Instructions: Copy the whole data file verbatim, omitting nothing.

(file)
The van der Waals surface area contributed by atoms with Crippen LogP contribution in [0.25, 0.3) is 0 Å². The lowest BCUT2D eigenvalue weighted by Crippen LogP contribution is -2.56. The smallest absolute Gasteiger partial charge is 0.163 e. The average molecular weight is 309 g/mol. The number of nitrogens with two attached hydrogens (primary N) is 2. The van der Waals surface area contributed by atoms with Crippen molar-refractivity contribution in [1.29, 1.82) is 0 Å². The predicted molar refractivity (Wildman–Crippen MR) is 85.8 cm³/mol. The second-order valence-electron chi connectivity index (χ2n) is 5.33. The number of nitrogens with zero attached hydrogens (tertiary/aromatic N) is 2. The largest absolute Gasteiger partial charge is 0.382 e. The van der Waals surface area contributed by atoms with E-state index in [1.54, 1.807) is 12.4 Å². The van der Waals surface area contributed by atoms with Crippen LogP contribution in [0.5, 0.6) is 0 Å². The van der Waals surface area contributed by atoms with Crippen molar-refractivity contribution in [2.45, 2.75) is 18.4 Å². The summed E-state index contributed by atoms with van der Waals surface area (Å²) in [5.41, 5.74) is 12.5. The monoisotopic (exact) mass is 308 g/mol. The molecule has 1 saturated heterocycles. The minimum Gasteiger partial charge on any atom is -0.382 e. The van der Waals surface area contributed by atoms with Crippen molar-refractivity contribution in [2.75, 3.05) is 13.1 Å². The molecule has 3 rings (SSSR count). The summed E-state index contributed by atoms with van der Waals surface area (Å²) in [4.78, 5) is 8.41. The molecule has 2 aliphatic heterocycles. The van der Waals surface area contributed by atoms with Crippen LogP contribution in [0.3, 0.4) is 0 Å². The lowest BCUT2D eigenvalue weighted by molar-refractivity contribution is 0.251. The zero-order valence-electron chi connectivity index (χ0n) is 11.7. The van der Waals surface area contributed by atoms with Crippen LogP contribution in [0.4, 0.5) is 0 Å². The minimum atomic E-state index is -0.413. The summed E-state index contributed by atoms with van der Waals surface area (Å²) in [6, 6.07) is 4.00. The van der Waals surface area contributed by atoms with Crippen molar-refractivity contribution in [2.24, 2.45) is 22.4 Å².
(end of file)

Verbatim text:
The van der Waals surface area contributed by atoms with Crippen LogP contribution in [0.25, 0.3) is 0 Å². The lowest BCUT2D eigenvalue weighted by Crippen LogP contribution is -2.56. The smallest absolute Gasteiger partial charge is 0.163 e. The average molecular weight is 309 g/mol. The number of nitrogens with two attached hydrogens (primary N) is 2. The van der Waals surface area contributed by atoms with Crippen molar-refractivity contribution in [1.29, 1.82) is 0 Å². The predicted molar refractivity (Wildman–Crippen MR) is 85.8 cm³/mol. The second-order valence-electron chi connectivity index (χ2n) is 5.33. The number of nitrogens with zero attached hydrogens (tertiary/aromatic N) is 2. The largest absolute Gasteiger partial charge is 0.382 e. The van der Waals surface area contributed by atoms with E-state index in [1.54, 1.807) is 12.4 Å². The van der Waals surface area contributed by atoms with Crippen LogP contribution in [0.5, 0.6) is 0 Å². The van der Waals surface area contributed by atoms with Crippen molar-refractivity contribution in [2.45, 2.75) is 18.4 Å². The summed E-state index contributed by atoms with van der Waals surface area (Å²) in [5.41, 5.74) is 12.5. The monoisotopic (exact) mass is 308 g/mol. The molecule has 1 saturated heterocycles. The minimum Gasteiger partial charge on any atom is -0.382 e. The van der Waals surface area contributed by atoms with Crippen molar-refractivity contribution in [2.75, 3.05) is 13.1 Å². The molecule has 3 rings (SSSR count). The summed E-state index contributed by atoms with van der Waals surface area (Å²) in [4.78, 5) is 8.41. The molecule has 2 aliphatic heterocycles. The van der Waals surface area contributed by atoms with Crippen LogP contribution in [0.3, 0.4) is 0 Å². The lowest BCUT2D eigenvalue weighted by molar-refractivity contribution is 0.251. The zero-order valence-electron chi connectivity index (χ0n) is 11.7. The van der Waals surface area contributed by atoms with Crippen LogP contribution in [0.4, 0.5) is 0 Å². The minimum atomic E-state index is -0.413. The summed E-state index contributed by atoms with van der Waals surface area (Å²) in [6, 6.07) is 4.00. The van der Waals surface area contributed by atoms with Crippen molar-refractivity contribution in [2.24, 2.45) is 22.4 Å².